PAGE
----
“Poland is of the opinion that we can only stop this migration route, which Lukashenko artificially created with Putin’s support, by thoroughly securing our border with Belarus. It was artificially created to take revenge on the entire European Union, ”said Zaryn.

Human rights activists are appalled after six migrants were found dead along the border this week and young children were brought back to Belarus. They insist that Poland must comply with its international legal obligations to allow migrants to apply for asylum and not push them back across the border.

“It is clear to us that these are Lukashenko’s political actions against Poland and the European Union,” said Marianna Wartecka from the refugee rights group Fundacja Ocalenie. “But that does not justify the actions of the Polish state.”

Archbishop Wojciech Polak, head of the Roman Catholic Church in Poland, also participated, assisting medics seeking access to the border to help. “We shouldn’t let our brothers suffer and die at our limits,” he said.

Lukashenko denies his troops are pushing people into Poland, but his state media have picked up on Poland’s reaction to portray the EU as a place where human rights are not respected.

After traveling from Syria to Lebanon, Moallem, who was an English teacher in Syria, flew to Minsk and from there took a taxi with her sisters and a brother-in-law to the border. Belarusian troops then led the group to a place to enter Poland.

When she told her story in English, Moallem said weeping that the Belarusian armed forces had told them, “It’s a really easy way to get to Poland. It’s a swamp. Just walk through the swamp and up the hill and you are in Poland. “

“And when we tried to climb the hill, Polish border guards pushed us back – families, women, men, children. The children screamed and cried, ”she recalls. “I asked the Polish border guards: ‘Just a drop of water, please. I’m so thirsty. I was here without a drop of water. ‘”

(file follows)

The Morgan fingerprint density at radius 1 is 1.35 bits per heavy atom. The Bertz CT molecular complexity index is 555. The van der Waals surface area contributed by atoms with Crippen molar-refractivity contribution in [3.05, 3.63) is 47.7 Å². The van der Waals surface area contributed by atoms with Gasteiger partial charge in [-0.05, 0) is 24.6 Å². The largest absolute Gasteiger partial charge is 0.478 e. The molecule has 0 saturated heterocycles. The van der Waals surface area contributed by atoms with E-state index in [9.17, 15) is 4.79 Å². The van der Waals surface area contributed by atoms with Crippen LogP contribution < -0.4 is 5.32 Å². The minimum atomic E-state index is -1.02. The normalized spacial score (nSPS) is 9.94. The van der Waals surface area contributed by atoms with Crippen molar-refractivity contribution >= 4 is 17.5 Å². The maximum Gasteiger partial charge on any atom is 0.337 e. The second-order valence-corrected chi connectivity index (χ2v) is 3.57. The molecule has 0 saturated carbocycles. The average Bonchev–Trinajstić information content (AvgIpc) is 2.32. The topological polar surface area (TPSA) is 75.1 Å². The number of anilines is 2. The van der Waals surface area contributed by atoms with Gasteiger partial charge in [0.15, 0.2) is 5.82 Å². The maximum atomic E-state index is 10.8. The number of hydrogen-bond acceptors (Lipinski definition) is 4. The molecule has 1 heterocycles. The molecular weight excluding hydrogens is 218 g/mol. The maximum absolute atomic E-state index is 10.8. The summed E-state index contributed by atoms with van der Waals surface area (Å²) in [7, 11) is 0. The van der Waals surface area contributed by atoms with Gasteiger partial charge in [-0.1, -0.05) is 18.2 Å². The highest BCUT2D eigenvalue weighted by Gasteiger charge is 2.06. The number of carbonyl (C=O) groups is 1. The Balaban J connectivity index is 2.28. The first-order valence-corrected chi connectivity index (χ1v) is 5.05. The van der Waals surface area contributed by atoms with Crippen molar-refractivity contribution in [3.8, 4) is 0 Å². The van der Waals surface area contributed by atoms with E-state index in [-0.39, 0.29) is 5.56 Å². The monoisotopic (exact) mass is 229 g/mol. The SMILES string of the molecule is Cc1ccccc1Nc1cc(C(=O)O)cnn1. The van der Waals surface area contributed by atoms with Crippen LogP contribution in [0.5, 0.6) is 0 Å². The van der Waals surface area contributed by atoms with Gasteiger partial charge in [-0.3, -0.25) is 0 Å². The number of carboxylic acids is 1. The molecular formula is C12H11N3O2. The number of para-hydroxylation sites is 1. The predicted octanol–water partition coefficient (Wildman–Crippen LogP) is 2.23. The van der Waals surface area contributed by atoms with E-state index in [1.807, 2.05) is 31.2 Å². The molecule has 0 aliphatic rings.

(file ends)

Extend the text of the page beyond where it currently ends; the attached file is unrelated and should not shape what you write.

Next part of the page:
But they would just snap back: “Go to Belarus. We are not responsible for you. “

This happened repeatedly, with the Belarusian troops taking them back, sometimes just giving them some bread and taking them back to Poland the next night.

During her ordeal, she made videos of the desperate migrants on her cell phone and posted some on Facebook. Her videos and her report to the AP provide rare eyewitness evidence of the crisis on the border.

Such scenes are largely open to the public because Poland has declared a state of emergency along the border after Lithuania and Latvia, preventing journalists and human rights defenders from going there.

Warsaw’s measures, which include reinforcing the border defense with soldiers, are popular with many Poles. The conservative ruling party, which came to power on a strong anti-migration platform in 2015, has gained popularity in opinion polls in the new crisis.

Despite Poland’s efforts, some asylum seekers have reportedly managed to enter the EU undetected and move further west, often to meet with relatives in Germany.

Moallem says she and her relatives plan to leave the center they now live in and travel across the EU’s open borders to her brother in Belgium. They want to seek asylum there. All she wants, she said, is for her family to be reunited and “safe” after years of trauma.